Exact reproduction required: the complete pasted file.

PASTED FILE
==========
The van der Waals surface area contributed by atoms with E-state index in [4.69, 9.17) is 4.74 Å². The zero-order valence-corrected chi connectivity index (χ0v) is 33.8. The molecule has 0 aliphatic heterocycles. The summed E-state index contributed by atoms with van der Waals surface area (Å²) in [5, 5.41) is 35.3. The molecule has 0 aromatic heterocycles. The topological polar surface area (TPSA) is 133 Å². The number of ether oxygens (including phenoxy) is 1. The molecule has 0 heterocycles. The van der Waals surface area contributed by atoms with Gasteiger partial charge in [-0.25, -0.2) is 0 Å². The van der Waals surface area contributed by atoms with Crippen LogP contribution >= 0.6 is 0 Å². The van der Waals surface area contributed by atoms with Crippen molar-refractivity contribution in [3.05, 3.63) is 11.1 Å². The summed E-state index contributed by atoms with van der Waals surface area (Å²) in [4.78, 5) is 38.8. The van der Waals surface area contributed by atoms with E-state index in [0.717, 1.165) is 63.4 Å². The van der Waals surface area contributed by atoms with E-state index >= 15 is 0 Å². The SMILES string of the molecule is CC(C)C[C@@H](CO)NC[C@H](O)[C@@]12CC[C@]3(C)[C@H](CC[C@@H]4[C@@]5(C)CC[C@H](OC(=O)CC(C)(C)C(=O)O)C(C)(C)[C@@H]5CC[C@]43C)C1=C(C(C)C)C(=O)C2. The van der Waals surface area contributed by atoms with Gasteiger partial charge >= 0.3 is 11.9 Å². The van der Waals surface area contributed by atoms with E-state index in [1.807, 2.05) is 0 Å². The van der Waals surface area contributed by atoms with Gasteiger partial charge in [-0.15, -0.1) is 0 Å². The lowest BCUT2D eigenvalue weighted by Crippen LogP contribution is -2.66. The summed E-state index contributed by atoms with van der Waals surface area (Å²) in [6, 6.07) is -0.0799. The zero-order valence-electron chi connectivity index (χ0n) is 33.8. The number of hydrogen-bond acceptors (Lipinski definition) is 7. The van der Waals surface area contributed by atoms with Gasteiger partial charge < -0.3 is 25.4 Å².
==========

The van der Waals surface area contributed by atoms with E-state index in [4.69, 9.17) is 4.74 Å². The zero-order valence-corrected chi connectivity index (χ0v) is 33.8. The molecule has 0 aliphatic heterocycles. The summed E-state index contributed by atoms with van der Waals surface area (Å²) in [5, 5.41) is 35.3. The molecule has 0 aromatic heterocycles. The topological polar surface area (TPSA) is 133 Å². The number of ether oxygens (including phenoxy) is 1. The molecule has 0 heterocycles. The van der Waals surface area contributed by atoms with Gasteiger partial charge in [-0.25, -0.2) is 0 Å². The van der Waals surface area contributed by atoms with Crippen LogP contribution >= 0.6 is 0 Å². The van der Waals surface area contributed by atoms with Crippen molar-refractivity contribution in [3.05, 3.63) is 11.1 Å². The summed E-state index contributed by atoms with van der Waals surface area (Å²) in [4.78, 5) is 38.8. The van der Waals surface area contributed by atoms with E-state index in [0.717, 1.165) is 63.4 Å². The van der Waals surface area contributed by atoms with E-state index >= 15 is 0 Å². The SMILES string of the molecule is CC(C)C[C@@H](CO)NC[C@H](O)[C@@]12CC[C@]3(C)[C@H](CC[C@@H]4[C@@]5(C)CC[C@H](OC(=O)CC(C)(C)C(=O)O)C(C)(C)[C@@H]5CC[C@]43C)C1=C(C(C)C)C(=O)C2. The van der Waals surface area contributed by atoms with Gasteiger partial charge >= 0.3 is 11.9 Å². The van der Waals surface area contributed by atoms with E-state index in [1.807, 2.05) is 0 Å². The van der Waals surface area contributed by atoms with Gasteiger partial charge in [-0.15, -0.1) is 0 Å². The lowest BCUT2D eigenvalue weighted by Crippen LogP contribution is -2.66. The summed E-state index contributed by atoms with van der Waals surface area (Å²) in [6, 6.07) is -0.0799. The zero-order valence-electron chi connectivity index (χ0n) is 33.8. The number of hydrogen-bond acceptors (Lipinski definition) is 7. The van der Waals surface area contributed by atoms with Gasteiger partial charge < -0.3 is 25.4 Å².